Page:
Cesarone, R. J.; Sergeyevsky, A. B.; Kerridge, S. J.

1984-01-01

166

On the detection of a cometary mass distribution. [by perturbations on space probe orbits  

NASA Technical Reports Server (NTRS)

The problem of detecting a possible cometary distribution on the fringes of the solar system is examined. The acceleration of a space probe due to a hypothetical cometary mass distribution with the surface density rising to a maximum and subsequently falling off with increasing distance from the sun is analyzed. The total minimum detectable cometary mass for the Pioneer and Mariner spacecraft is estimated on the basis of this model to be on the order of 1000 earth masses. Precision tracking of deep space probes is less sensitive by three orders of magnitude for the detection of an unseen cometary mass distribution at the fringes of the solar system than are the secular perturbations of long-period comets.

Boss, A. P.; Peale, S. J.

1976-01-01

167

Physical limitations in sensors for a drag-free deep space probe  

NASA Technical Reports Server (NTRS)

The inner perturbing forces acting on sensors were analyzed, taking into account the technological limitations imposed on the proof mass position pickup and proof mass acquisition system. The resulting perturbing accelerations are evaluated as a function of the drag-free sensor parameters. Perturbations included gravitational attraction, electrical action, magnetic action, pressure effects, radiation effects, and action of the position pickup. These data can be used to study the laws of guidance, providing an optimization of the space probe as a whole.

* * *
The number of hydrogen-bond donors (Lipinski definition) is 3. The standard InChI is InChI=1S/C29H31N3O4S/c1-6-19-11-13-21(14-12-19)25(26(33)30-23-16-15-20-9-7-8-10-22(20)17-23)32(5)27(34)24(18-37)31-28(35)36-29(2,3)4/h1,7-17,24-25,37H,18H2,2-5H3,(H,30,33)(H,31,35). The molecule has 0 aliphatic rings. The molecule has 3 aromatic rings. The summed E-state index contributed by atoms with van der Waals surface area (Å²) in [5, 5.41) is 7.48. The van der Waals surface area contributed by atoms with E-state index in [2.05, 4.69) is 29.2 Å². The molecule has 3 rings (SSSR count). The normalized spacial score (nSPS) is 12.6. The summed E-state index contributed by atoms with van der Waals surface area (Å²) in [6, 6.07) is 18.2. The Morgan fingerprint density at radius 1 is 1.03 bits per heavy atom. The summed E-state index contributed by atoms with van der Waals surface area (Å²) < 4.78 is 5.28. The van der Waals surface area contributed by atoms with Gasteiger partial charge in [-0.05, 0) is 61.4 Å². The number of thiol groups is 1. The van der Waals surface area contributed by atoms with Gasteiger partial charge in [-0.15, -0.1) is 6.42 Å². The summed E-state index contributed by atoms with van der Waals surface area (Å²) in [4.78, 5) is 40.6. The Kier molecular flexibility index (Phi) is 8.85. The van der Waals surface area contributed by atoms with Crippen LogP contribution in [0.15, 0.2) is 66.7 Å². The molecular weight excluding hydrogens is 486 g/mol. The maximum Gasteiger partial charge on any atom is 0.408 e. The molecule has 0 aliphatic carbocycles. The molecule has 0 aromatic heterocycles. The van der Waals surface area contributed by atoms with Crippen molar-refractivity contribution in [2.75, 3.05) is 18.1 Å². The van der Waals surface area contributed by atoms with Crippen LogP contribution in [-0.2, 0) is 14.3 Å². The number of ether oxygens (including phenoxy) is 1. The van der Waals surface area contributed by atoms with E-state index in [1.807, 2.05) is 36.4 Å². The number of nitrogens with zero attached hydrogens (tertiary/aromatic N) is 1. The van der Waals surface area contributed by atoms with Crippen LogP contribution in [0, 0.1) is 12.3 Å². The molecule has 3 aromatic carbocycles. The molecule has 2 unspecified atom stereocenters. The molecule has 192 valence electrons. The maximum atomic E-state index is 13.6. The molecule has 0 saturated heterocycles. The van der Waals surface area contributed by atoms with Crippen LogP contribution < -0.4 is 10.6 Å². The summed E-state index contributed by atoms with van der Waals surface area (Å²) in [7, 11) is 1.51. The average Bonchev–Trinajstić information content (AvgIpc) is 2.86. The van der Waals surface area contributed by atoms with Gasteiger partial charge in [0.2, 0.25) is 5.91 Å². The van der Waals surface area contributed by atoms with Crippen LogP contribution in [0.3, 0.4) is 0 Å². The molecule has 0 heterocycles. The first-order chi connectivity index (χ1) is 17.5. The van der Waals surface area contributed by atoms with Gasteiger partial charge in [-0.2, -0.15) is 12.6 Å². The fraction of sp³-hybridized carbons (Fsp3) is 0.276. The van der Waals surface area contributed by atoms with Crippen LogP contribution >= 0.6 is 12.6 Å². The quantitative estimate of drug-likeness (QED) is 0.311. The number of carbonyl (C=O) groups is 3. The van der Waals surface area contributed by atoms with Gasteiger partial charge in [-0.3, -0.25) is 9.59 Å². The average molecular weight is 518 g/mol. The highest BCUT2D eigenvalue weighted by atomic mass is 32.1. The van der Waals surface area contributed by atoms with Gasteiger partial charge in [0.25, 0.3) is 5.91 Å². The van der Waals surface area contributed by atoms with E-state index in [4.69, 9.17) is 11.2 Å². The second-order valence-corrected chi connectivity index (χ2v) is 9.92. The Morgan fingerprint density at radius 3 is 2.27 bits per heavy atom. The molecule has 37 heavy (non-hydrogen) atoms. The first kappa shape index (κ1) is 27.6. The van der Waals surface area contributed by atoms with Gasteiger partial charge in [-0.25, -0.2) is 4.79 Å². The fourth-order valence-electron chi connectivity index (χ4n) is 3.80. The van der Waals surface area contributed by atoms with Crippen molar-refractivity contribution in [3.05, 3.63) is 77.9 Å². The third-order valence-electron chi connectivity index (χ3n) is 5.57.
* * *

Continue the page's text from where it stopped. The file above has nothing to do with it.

Juillerat, R.

1971-01-01

168

Time and Space-Resolved Optical Probing of Femtosecond-Laser-Driven Shock Waves in Aluminum  

Microsoft Academic Search

We present the first measurements of particle velocity histories at the interface between an aluminum sample shocked by a 120 fs laser-driven pressure pulse and a fused silica window. Frequency-domain interferometry is used to provide space- and time-resolved measurements of the phase shift of a pair of probe pulses backscattered at the shocked interface. Pressures of 1-3 Mbar are inferred

R. Evans; A. D. Badger; F. Falliès; M. Mahdieh; T. A. Hall; P. Audebert; J.-P. Geindre; J.-C. Gauthier; A. Mysyrowicz; G. Grillon; A. Antonetti

1996-01-01

169

The Deep Space Network. An instrument for radio navigation of deep space probes  

Microsoft Academic Search

The Deep Space Network (DSN) network configurations used to generate the navigation observables and the basic process of deep space spacecraft navigation, from data generation through flight path determination and correction are described. Special emphasis is placed on the DSN Systems which generate the navigation data: the DSN Tracking and VLBI Systems. In addition, auxiliary navigational support functions are described.

N. A. Renzetti; J. F. Jordan; A. L. Berman; J. A. Wackley; T. P. Yunck

1982-01-01

170

Planetary and Space Science 56 (2008) 586600 Reconstruction of the trajectory of the Huygens probe using the  

E-print Network

Planetary and Space Science 56 (2008) 586­600 Reconstruction of the trajectory of the Huygens probe. Colombo, University of Padova, Via Venezia 15, 35131 Padova, Italy b Center for Space Physics, Boston University, 725 Commonwealth Avenue, Boston, MA 02215, USA c Planetary and Space Sciences Research Institute

Withers, Paul

171

The Galilean satellites and Jupiter - Voyager 2 imaging science results  

Microsoft Academic Search

Continuous global observations of Jupiter were made by Voyager 2 for a period of 63 days. Voyager 2 provided images that both complement and supplement the Voyager 1 images. The combined Voyager 1 and 2 observations of Jupiter provide an almost continuous record, over a 6-month period, of the behavior of the Jovian atmosphere at a resolution far better than

B. A. Smith; L. A. Soderblom; R. Beebe; J. Boyce; G. Briggs; M. Carr; S. A. Collins; T. V. Johnson; A. F. Cook II; G. E. Danielson; D. Morrison; A. INGERSOLL; H. MASURSKY; J. MCCAULEY; T. OWEN; C. SAGAN; E. M. SHOEMAKER; R. STROM; V. E. SUOMI; J. VEVERKA

1979-01-01

172

Planetary radio astronomy observations from Voyager 2 near Jupiter